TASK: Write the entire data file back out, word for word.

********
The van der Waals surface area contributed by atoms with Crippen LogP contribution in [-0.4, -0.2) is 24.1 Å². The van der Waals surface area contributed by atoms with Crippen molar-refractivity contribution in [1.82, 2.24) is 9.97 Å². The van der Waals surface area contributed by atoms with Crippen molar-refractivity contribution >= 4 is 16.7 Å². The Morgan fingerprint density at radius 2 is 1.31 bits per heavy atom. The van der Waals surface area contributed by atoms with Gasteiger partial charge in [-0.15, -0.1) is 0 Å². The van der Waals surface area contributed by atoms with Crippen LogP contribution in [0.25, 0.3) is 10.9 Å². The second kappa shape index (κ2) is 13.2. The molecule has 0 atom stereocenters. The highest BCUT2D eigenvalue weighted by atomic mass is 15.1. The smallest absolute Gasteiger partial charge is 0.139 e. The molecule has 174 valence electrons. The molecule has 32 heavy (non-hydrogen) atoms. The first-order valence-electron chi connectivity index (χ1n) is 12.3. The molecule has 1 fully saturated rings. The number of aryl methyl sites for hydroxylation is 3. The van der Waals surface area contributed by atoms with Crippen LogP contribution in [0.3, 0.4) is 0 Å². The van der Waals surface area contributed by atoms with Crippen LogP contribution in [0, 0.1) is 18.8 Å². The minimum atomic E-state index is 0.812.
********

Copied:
The van der Waals surface area contributed by atoms with Crippen LogP contribution in [-0.4, -0.2) is 24.1 Å². The van der Waals surface area contributed by atoms with Crippen molar-refractivity contribution in [1.82, 2.24) is 9.97 Å². The van der Waals surface area contributed by atoms with Crippen molar-refractivity contribution >= 4 is 16.7 Å². The Morgan fingerprint density at radius 2 is 1.31 bits per heavy atom. The van der Waals surface area contributed by atoms with Gasteiger partial charge in [-0.15, -0.1) is 0 Å². The van der Waals surface area contributed by atoms with Crippen LogP contribution in [0.25, 0.3) is 10.9 Å². The second kappa shape index (κ2) is 13.2. The molecule has 0 atom stereocenters. The highest BCUT2D eigenvalue weighted by atomic mass is 15.1. The smallest absolute Gasteiger partial charge is 0.139 e. The molecule has 174 valence electrons. The molecule has 32 heavy (non-hydrogen) atoms. The first-order valence-electron chi connectivity index (χ1n) is 12.3. The molecule has 1 fully saturated rings. The number of aryl methyl sites for hydroxylation is 3. The van der Waals surface area contributed by atoms with Crippen LogP contribution in [0.3, 0.4) is 0 Å². The van der Waals surface area contributed by atoms with Crippen LogP contribution in [0, 0.1) is 18.8 Å². The minimum atomic E-state index is 0.812.